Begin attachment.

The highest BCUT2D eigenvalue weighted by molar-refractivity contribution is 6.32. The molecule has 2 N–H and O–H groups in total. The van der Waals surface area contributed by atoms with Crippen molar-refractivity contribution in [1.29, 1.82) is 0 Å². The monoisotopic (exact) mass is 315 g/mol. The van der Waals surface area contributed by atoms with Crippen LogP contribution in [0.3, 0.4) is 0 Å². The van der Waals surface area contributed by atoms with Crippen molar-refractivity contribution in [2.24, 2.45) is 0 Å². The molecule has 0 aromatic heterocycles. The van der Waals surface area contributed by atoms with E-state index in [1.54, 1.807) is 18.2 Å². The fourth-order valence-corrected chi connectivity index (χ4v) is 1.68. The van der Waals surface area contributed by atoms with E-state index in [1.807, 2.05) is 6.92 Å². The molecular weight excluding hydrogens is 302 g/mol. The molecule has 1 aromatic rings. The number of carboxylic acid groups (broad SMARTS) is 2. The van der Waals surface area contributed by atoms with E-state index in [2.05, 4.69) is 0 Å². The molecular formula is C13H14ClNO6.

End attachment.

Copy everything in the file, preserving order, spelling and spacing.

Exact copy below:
The highest BCUT2D eigenvalue weighted by molar-refractivity contribution is 6.32. The molecule has 2 N–H and O–H groups in total. The van der Waals surface area contributed by atoms with Crippen molar-refractivity contribution in [1.29, 1.82) is 0 Å². The monoisotopic (exact) mass is 315 g/mol. The van der Waals surface area contributed by atoms with Crippen LogP contribution in [0.3, 0.4) is 0 Å². The van der Waals surface area contributed by atoms with Crippen molar-refractivity contribution in [2.24, 2.45) is 0 Å². The molecule has 0 aromatic heterocycles. The van der Waals surface area contributed by atoms with E-state index in [1.54, 1.807) is 18.2 Å². The fourth-order valence-corrected chi connectivity index (χ4v) is 1.68. The van der Waals surface area contributed by atoms with E-state index in [1.807, 2.05) is 6.92 Å². The molecular weight excluding hydrogens is 302 g/mol. The molecule has 1 aromatic rings. The number of carboxylic acid groups (broad SMARTS) is 2. The van der Waals surface area contributed by atoms with E-state index in [2.05, 4.69) is 0 Å². The molecular formula is C13H14ClNO6.